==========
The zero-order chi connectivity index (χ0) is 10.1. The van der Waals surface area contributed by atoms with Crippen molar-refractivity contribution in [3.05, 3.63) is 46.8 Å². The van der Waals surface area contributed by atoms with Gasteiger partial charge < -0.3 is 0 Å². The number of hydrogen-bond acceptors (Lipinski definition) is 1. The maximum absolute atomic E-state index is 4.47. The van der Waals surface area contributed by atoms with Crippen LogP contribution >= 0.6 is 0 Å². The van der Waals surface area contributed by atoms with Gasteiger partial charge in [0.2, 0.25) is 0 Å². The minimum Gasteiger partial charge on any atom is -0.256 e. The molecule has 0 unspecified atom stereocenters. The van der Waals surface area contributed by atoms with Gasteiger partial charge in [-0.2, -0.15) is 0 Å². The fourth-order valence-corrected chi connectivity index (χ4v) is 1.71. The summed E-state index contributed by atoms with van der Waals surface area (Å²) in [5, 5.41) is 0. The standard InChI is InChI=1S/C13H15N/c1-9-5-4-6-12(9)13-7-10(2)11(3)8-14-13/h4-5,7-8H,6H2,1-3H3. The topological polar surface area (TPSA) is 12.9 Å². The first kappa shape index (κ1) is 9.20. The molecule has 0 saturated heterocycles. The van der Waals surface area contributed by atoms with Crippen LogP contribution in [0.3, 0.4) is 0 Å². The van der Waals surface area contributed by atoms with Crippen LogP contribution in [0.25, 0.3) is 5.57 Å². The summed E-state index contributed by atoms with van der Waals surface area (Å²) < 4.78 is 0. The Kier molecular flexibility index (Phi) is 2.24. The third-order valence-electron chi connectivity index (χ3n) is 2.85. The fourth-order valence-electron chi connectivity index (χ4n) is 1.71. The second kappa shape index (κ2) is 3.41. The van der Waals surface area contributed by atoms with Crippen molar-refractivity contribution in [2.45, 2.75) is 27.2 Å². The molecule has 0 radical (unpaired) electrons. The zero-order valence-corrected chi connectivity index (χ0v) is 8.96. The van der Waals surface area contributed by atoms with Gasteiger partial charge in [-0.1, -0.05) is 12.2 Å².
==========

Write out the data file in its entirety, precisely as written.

The zero-order chi connectivity index (χ0) is 10.1. The van der Waals surface area contributed by atoms with Crippen molar-refractivity contribution in [3.05, 3.63) is 46.8 Å². The van der Waals surface area contributed by atoms with Gasteiger partial charge < -0.3 is 0 Å². The number of hydrogen-bond acceptors (Lipinski definition) is 1. The maximum absolute atomic E-state index is 4.47. The van der Waals surface area contributed by atoms with Crippen LogP contribution >= 0.6 is 0 Å². The van der Waals surface area contributed by atoms with Gasteiger partial charge in [0.2, 0.25) is 0 Å². The minimum Gasteiger partial charge on any atom is -0.256 e. The molecule has 0 unspecified atom stereocenters. The van der Waals surface area contributed by atoms with Gasteiger partial charge in [-0.2, -0.15) is 0 Å². The fourth-order valence-corrected chi connectivity index (χ4v) is 1.71. The summed E-state index contributed by atoms with van der Waals surface area (Å²) in [5, 5.41) is 0. The standard InChI is InChI=1S/C13H15N/c1-9-5-4-6-12(9)13-7-10(2)11(3)8-14-13/h4-5,7-8H,6H2,1-3H3. The topological polar surface area (TPSA) is 12.9 Å². The first kappa shape index (κ1) is 9.20. The molecule has 0 saturated heterocycles. The van der Waals surface area contributed by atoms with Crippen LogP contribution in [0.3, 0.4) is 0 Å². The van der Waals surface area contributed by atoms with Crippen LogP contribution in [0.25, 0.3) is 5.57 Å². The summed E-state index contributed by atoms with van der Waals surface area (Å²) < 4.78 is 0. The Kier molecular flexibility index (Phi) is 2.24. The third-order valence-electron chi connectivity index (χ3n) is 2.85. The fourth-order valence-electron chi connectivity index (χ4n) is 1.71. The second kappa shape index (κ2) is 3.41. The van der Waals surface area contributed by atoms with Crippen molar-refractivity contribution in [2.45, 2.75) is 27.2 Å². The molecule has 0 radical (unpaired) electrons. The zero-order valence-corrected chi connectivity index (χ0v) is 8.96. The van der Waals surface area contributed by atoms with Gasteiger partial charge in [-0.1, -0.05) is 12.2 Å².